It’s always rewarding for a writer to see his contributions triggering off wide public debate. In that spirit I’d like to thank all the readers whose intellectual curiosity was piqued by my latest piece.
Among other things, I speculated on the identity of the senior member(s) of the Wilson cabinet who supposedly chased Shirley Williams, then at her most nubile, around office furniture. According to Shirley, the prize they pursued was ‘worse than groping’ – which is to say non-consensual sex, a crime barely short of mass murder on the modern moral scale.
It’s good to see that readers have treated this attempt at forensic enquiry with the seriousness it merited. Some respondents were kind enough to offer their own suggestions, and this is exactly the type of active participation that raises an enquiry to a new high – or, depending on one’s point of view, lowers it to a new low.
One reader offered this observation: “It wouldn’t have been Crosland: he promised he would only f*** the grammar schools.”
Deeply shocked by the use of an expletive, even one masked by asterisks, I was about to fire off an indignant reply when I realised that my correspondent was loosely quoting Antony Crosland himself, Shirley’s predecessor as Education Secretary.
The problem therefore lies not in the turn of phrase but in the looseness of the quote. This is what Crosland actually said: “If it’s the last thing I do, I’m going to destroy every f***ing grammar school in England. And Wales and Northern Ireland.” Lucky Scotland, is all one can say.
Therefore, taken literally, his statement doesn’t suggest that he himself wished to perpetrate a sex act on the grammar schools. Quite the contrary: the intensifying modifier ‘f***ing’ conveys the notion of grammar schools being an active rather than passive partner in sexual congress.
Mr Crosland therefore never treated grammar schools as sex objects, and he certainly never foreswore expanding his amorous horizons beyond this offensive educational institution. In fact, he was known at the time as quite a ladies’ man, which supposedly could make him a prime suspect in the crime of running those laps around the filing cabinets.
However, if we eschew primitive literalism and consider the net effect of Crosland’s and Williams’s attack on grammar schools, then – as a figure of speech – we would perhaps be justified in agreeing with my correspondent’s suggestions, while still sternly rebuking him for his choice of words.
Expanding the metaphor, we can perhaps imagine a threesome involving grammar schools flanked on either side by our two protagonists. However, threesomes usually presuppose three willing participants, which young Shirley self-admittedly wasn’t, and neither were the grammar schools.
“Barbara Castle?” asks another correspondent. Implicit in this suggestion is the libellous insinuation that the two women practised what at the time was known as perversion and which, by the mercy of God, has been progressively updated to mean an alternative and equally (more?) valid lifestyle choice.
I’ll have my correspondent know that both ladies were happily married… well, married in any case. Of course, he might object that this ipso facto doesn’t preclude certain Sapphic tendencies, as the example of our greatest, or at least most progressive, writer of all time Virginia Woolf shows. However, the Barbara theory is defeated on two counts.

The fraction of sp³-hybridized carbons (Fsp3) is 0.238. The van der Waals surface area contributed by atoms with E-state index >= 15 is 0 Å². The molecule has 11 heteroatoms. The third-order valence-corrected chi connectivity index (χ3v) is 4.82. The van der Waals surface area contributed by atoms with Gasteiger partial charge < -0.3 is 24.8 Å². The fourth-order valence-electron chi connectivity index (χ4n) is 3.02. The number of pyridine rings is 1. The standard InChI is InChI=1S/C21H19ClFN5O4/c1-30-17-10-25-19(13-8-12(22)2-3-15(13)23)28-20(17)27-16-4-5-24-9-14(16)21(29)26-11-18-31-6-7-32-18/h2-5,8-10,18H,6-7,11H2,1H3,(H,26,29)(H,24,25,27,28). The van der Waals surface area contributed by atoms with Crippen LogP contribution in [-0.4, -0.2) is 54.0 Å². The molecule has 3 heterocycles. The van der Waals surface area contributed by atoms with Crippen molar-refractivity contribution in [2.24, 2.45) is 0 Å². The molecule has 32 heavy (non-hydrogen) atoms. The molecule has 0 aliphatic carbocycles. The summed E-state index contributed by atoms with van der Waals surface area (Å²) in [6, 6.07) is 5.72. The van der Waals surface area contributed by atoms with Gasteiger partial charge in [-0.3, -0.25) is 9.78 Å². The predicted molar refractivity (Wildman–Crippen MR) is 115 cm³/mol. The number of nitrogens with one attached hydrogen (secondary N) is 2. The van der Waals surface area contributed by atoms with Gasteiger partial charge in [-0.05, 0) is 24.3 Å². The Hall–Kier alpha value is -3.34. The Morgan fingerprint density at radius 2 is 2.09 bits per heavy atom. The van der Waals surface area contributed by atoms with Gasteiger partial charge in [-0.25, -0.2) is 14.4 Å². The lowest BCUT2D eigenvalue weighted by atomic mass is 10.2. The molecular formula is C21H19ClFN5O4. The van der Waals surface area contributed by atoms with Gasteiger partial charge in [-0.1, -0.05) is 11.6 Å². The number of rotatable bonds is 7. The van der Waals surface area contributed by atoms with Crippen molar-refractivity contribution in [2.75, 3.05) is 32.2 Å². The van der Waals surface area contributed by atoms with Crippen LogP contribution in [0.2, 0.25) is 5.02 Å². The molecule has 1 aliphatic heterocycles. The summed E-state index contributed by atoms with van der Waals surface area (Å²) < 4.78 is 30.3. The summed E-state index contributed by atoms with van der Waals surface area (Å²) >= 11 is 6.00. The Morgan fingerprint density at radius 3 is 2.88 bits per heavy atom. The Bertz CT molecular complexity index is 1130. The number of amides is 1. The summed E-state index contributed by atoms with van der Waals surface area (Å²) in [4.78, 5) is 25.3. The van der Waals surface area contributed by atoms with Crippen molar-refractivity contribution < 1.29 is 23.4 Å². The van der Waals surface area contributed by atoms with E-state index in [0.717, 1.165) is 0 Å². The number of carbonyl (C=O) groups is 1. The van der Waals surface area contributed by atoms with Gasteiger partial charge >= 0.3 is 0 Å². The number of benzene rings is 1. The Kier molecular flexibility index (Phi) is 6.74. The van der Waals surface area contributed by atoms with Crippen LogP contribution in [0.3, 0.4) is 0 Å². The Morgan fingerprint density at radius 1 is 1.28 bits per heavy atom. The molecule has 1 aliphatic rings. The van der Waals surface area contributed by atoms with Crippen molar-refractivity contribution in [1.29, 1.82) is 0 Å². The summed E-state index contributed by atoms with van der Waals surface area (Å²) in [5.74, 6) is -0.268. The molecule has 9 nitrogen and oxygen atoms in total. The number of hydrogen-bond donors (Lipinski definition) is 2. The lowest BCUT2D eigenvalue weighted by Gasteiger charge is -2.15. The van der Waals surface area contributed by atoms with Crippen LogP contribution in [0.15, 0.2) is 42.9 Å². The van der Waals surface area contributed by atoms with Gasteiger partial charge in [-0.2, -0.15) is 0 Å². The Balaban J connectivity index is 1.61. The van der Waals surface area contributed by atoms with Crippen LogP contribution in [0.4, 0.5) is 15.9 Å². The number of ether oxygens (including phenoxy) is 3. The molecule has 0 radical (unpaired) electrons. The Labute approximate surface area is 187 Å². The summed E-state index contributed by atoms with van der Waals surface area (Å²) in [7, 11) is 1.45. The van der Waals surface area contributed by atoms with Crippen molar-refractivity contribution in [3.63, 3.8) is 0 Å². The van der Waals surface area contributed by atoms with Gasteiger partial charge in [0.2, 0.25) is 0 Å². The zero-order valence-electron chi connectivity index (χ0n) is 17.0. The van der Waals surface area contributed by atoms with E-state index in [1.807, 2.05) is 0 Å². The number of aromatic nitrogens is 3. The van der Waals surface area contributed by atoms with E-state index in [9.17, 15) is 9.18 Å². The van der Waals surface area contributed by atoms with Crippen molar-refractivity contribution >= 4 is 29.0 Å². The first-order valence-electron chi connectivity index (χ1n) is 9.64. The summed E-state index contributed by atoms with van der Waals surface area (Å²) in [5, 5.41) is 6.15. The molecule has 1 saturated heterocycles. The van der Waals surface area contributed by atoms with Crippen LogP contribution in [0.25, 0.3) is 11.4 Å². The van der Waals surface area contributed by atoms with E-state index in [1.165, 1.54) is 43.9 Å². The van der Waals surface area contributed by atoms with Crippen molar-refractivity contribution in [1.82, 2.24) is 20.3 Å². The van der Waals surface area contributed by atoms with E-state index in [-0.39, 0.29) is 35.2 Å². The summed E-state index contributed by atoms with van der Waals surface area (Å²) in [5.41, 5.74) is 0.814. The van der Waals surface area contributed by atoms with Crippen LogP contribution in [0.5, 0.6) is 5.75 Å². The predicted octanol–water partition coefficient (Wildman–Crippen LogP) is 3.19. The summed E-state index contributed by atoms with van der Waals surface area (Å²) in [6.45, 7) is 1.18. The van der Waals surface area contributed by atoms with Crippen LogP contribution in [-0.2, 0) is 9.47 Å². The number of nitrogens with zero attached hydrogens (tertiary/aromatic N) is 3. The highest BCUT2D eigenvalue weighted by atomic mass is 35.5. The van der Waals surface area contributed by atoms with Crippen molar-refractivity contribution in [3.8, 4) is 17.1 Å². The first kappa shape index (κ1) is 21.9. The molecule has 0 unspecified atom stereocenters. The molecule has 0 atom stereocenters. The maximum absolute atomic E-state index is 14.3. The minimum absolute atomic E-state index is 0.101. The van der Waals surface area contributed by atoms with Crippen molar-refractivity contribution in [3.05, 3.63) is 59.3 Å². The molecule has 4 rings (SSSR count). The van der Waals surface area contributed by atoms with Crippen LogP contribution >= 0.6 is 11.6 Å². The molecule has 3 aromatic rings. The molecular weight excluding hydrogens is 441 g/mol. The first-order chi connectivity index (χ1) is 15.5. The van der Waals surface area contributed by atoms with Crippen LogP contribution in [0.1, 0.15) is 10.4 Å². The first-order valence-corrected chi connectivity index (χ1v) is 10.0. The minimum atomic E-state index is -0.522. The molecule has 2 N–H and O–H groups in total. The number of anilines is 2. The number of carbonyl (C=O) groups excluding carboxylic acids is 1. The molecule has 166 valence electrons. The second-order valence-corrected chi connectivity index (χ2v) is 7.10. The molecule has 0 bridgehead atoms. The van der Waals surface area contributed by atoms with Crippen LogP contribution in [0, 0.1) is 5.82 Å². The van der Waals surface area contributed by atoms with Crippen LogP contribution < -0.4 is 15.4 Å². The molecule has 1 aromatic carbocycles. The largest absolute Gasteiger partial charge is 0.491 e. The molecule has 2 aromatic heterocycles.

First, Mrs Williams, as she then was, states unequivocally that she was pursued by a senior cabinet colleague. Yet though Mrs Cartland, as she then was, did occupy a number of ministerial posts, none of them put her in a position of institutional seniority vis-à-vis Shirley. Second, since the two women were evenly matched physically, Shirley could have had a sporting chance of fighting Barbara off, rather than embarking on an obstacle race around the office.
Thanking this correspondent for his offering, I can move on to the next reader whose suggestion shows a great deal of imagination, lamentably compromised by his cavalier treatment of political correctness. “My money,” he writes, “is on David Blunkett.”
This is outrageous, especially for those familiar with the key personages of British politics. The author of this comment is referring to Mr Blunkett’s… impairment? Challenge? Handicap? As a lifelong stickler for politically inoffensive language, I’m stuck for the proper word to describe the fact that David Blunkett is blind from birth and consequently feels the urge to walk his dog at all times.
Referring to this impairment-challenge-handicap offends every fibre of my PC soul, and the offence is exacerbated by the implicit suggestion that one had to be sightless to fall for Mrs Williams’s charms. Here I have to admit that I myself may have encouraged such a reference by my ungallant comment that Mrs Williams’s photographs don’t explain the fervour of her multiple pursuers.
Now I’m man enough to admit I was wrong in trying to impose on my readers my own aesthetic preferences. But two wrongs don’t make a right, and I think my correspondent should apologise to Baroness Williams, as she now is. To set an example, I too apologise for suggesting in a personal e-mail to this writer that Shirley would have bitten David’s dog.
He must also admit to a rather slipshod treatment of historical facts. For Mr Blunkett, a considerably younger man, only entered Parliament in 1987. His ministerial career did overlap with Shirley’s in the early noughties, but she was LibDem then, rather than Labour, and therefore not Mr Blunkett’s junior colleague. Moreover, at the time she was rather past the age of consent or especially of withdrawing consent by racing around desks.
None of this is meant to discourage a free exchange of opinion on this site. On the contrary, how else can we arrive at the truth if not by approaching serious issues from every possible angle?